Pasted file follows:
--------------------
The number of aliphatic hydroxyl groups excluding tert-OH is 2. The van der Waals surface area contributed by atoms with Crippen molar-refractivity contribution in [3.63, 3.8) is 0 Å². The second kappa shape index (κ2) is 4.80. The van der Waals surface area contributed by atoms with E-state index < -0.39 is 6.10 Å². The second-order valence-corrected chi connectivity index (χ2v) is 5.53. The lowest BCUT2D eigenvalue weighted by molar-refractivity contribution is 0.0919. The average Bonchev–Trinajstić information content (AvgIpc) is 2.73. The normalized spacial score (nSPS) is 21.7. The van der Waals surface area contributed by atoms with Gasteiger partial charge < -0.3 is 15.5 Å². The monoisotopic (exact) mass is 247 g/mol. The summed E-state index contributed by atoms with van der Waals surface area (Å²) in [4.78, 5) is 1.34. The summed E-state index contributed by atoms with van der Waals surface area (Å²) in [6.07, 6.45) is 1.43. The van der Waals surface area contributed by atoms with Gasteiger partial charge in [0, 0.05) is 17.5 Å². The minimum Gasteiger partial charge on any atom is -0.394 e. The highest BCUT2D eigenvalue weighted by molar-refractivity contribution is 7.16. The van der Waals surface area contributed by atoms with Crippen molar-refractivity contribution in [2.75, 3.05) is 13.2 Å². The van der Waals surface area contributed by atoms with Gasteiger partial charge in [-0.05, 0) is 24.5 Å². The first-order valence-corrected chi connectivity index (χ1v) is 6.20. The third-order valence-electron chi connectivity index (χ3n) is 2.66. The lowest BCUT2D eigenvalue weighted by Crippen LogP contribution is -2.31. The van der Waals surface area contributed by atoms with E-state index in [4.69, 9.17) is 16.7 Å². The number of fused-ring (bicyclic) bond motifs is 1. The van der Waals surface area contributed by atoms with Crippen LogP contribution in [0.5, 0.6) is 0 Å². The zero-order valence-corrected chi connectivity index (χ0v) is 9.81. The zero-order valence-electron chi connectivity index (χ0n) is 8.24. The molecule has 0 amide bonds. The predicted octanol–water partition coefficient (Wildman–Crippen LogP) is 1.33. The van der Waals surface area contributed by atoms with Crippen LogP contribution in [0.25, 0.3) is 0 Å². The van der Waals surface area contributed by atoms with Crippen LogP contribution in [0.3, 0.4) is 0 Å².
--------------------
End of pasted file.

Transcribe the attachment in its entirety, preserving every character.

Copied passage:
The number of aliphatic hydroxyl groups excluding tert-OH is 2. The van der Waals surface area contributed by atoms with Crippen molar-refractivity contribution in [3.63, 3.8) is 0 Å². The second kappa shape index (κ2) is 4.80. The van der Waals surface area contributed by atoms with E-state index < -0.39 is 6.10 Å². The second-order valence-corrected chi connectivity index (χ2v) is 5.53. The lowest BCUT2D eigenvalue weighted by molar-refractivity contribution is 0.0919. The average Bonchev–Trinajstić information content (AvgIpc) is 2.73. The normalized spacial score (nSPS) is 21.7. The van der Waals surface area contributed by atoms with Gasteiger partial charge < -0.3 is 15.5 Å². The monoisotopic (exact) mass is 247 g/mol. The summed E-state index contributed by atoms with van der Waals surface area (Å²) in [4.78, 5) is 1.34. The summed E-state index contributed by atoms with van der Waals surface area (Å²) in [6.07, 6.45) is 1.43. The van der Waals surface area contributed by atoms with Gasteiger partial charge in [0, 0.05) is 17.5 Å². The minimum Gasteiger partial charge on any atom is -0.394 e. The highest BCUT2D eigenvalue weighted by molar-refractivity contribution is 7.16. The van der Waals surface area contributed by atoms with Crippen molar-refractivity contribution in [2.75, 3.05) is 13.2 Å². The van der Waals surface area contributed by atoms with Gasteiger partial charge in [-0.05, 0) is 24.5 Å². The first-order valence-corrected chi connectivity index (χ1v) is 6.20. The third-order valence-electron chi connectivity index (χ3n) is 2.66. The lowest BCUT2D eigenvalue weighted by Crippen LogP contribution is -2.31. The van der Waals surface area contributed by atoms with E-state index in [4.69, 9.17) is 16.7 Å². The number of fused-ring (bicyclic) bond motifs is 1. The van der Waals surface area contributed by atoms with Crippen LogP contribution in [0.5, 0.6) is 0 Å². The zero-order valence-corrected chi connectivity index (χ0v) is 9.81. The zero-order valence-electron chi connectivity index (χ0n) is 8.24. The molecule has 0 amide bonds. The predicted octanol–water partition coefficient (Wildman–Crippen LogP) is 1.33. The van der Waals surface area contributed by atoms with Crippen LogP contribution in [0.25, 0.3) is 0 Å². The van der Waals surface area contributed by atoms with Crippen LogP contribution in [0.3, 0.4) is 0 Å².